On Sullivan’s Island with her children was the celebrated Charleston author, Caroline Howard Gilman. She later vividly described the horror of being caught by the surge. The sea “rose and rose like some living monster preparing itself for a death-struggle, until the waves lifted the piazza. It was no longer safe, and we looked abroad in desperation, while our voices could scarcely be heard amid the roar of the elements. Moving masses of ruins were seen floating on the white foam; beyond, all was intense darkness. Collecting the servants, we resolved to leave the house by the back entrance, as yet not reached by the tide, and attempted to gain the fort [Moultrie]. Our dear little Patsey, still sleeping in the arms of her nurse Binah, a strong and active woman, was in the center of the group. The darkness seemed supernatural, and we soon approached a gully, where the tide was rushing on to intercept our way. For a short time a shout, a word of encouragement, a faint jest had been heard, but this was now hushed; there was an awful pause, too, in the elements. It seemed that nature was preparing a nervous heave; and clinging to each other, we thought to die together. It came—the gale rushed with ten thousand voices, thundering on, roaring and raging over bursting waves; we clung to each other still more firmly, but we were parted as easily as gossamer tufts in the south winds of summer….”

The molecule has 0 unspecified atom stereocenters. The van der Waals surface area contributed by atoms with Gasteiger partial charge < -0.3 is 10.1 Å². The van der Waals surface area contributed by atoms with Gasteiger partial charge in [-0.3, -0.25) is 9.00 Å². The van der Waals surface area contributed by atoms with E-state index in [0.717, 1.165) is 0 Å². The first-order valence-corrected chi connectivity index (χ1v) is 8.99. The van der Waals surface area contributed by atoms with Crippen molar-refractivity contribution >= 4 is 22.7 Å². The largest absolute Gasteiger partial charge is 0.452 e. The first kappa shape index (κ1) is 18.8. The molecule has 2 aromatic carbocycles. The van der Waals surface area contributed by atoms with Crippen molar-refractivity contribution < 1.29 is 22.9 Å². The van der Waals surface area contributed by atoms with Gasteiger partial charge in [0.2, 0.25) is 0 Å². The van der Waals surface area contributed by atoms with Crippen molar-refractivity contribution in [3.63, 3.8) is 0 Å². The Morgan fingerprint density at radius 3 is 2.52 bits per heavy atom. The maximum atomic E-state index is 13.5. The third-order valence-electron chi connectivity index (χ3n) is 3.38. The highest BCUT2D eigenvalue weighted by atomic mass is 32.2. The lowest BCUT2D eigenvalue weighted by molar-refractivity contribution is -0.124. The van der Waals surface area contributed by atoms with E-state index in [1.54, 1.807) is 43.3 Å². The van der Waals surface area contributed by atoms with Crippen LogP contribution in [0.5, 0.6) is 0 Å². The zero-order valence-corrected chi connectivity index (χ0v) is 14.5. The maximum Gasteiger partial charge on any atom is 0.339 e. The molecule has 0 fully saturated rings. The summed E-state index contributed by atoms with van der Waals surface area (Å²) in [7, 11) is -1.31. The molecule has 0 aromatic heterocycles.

Incredibly, the wind changed. The tide receded and they made their way back to the house, safe except for Binah and the baby. They found them both the next morning, alive, under an overturned boat on the beach. Wrote Gilman, “There lay Patsey, our little cherub, wrapped in her nurse’s apron, and sleeping in her arms.”

The Great Winyah Hurricanes of 1820 and 1822

These two storms did their most damage on the upper coast, from the Santee River delta up to Georgetown. The storm of September 10, 1820, was described by the Winyaw Intelligencer as one of the most violent hurricanes ever recorded. Yet it was not as powerful as the storm of September 27-28, 1822, which caught Georgetown dead-on. Tides were higher than in living memory; only a very small portion of North Island remained above water. More than 125 died on North Island alone with a total loss of life of over 300, including hundreds of slaves who became trapped in the lowland rice fields of the Santee Delta, miles from high ground or shelter.